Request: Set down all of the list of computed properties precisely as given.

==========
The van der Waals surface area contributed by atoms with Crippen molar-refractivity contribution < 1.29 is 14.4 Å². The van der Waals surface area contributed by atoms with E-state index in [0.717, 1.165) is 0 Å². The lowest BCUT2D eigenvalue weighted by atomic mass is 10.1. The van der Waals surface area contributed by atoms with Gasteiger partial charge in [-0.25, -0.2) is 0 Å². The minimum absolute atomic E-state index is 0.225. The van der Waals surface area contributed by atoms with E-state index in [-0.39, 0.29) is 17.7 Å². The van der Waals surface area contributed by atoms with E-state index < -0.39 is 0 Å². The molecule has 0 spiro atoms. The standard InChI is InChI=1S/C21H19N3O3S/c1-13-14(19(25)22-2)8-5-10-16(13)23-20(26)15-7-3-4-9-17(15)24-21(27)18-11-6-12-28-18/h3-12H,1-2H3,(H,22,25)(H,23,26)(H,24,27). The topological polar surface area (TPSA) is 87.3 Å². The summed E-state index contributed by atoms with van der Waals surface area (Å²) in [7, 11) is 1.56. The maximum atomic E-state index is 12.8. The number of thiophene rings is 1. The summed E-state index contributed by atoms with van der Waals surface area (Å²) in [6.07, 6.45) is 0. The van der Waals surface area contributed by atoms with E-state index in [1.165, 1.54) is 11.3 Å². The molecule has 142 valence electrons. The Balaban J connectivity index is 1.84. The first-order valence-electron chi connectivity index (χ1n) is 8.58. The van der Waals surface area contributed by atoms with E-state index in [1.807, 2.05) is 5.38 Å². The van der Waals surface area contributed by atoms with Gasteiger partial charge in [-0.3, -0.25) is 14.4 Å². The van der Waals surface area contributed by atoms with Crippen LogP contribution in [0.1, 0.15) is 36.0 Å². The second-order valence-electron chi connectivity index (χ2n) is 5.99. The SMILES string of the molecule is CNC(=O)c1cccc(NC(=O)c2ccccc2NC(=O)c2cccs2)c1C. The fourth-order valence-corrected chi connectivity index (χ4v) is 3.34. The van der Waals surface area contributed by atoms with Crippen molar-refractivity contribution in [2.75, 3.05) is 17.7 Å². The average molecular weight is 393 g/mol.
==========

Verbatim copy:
The van der Waals surface area contributed by atoms with Crippen molar-refractivity contribution < 1.29 is 14.4 Å². The van der Waals surface area contributed by atoms with E-state index in [0.717, 1.165) is 0 Å². The lowest BCUT2D eigenvalue weighted by atomic mass is 10.1. The van der Waals surface area contributed by atoms with Gasteiger partial charge in [-0.25, -0.2) is 0 Å². The minimum absolute atomic E-state index is 0.225. The van der Waals surface area contributed by atoms with E-state index in [-0.39, 0.29) is 17.7 Å². The van der Waals surface area contributed by atoms with E-state index < -0.39 is 0 Å². The molecule has 0 spiro atoms. The standard InChI is InChI=1S/C21H19N3O3S/c1-13-14(19(25)22-2)8-5-10-16(13)23-20(26)15-7-3-4-9-17(15)24-21(27)18-11-6-12-28-18/h3-12H,1-2H3,(H,22,25)(H,23,26)(H,24,27). The topological polar surface area (TPSA) is 87.3 Å². The summed E-state index contributed by atoms with van der Waals surface area (Å²) in [7, 11) is 1.56. The maximum atomic E-state index is 12.8. The number of thiophene rings is 1. The summed E-state index contributed by atoms with van der Waals surface area (Å²) in [6.07, 6.45) is 0. The van der Waals surface area contributed by atoms with E-state index in [1.165, 1.54) is 11.3 Å². The molecule has 142 valence electrons. The Balaban J connectivity index is 1.84. The first-order valence-electron chi connectivity index (χ1n) is 8.58. The van der Waals surface area contributed by atoms with E-state index in [1.807, 2.05) is 5.38 Å². The van der Waals surface area contributed by atoms with Gasteiger partial charge in [-0.3, -0.25) is 14.4 Å². The van der Waals surface area contributed by atoms with Crippen LogP contribution in [0.1, 0.15) is 36.0 Å². The second-order valence-electron chi connectivity index (χ2n) is 5.99. The SMILES string of the molecule is CNC(=O)c1cccc(NC(=O)c2ccccc2NC(=O)c2cccs2)c1C. The fourth-order valence-corrected chi connectivity index (χ4v) is 3.34. The van der Waals surface area contributed by atoms with Crippen molar-refractivity contribution in [2.75, 3.05) is 17.7 Å². The average molecular weight is 393 g/mol.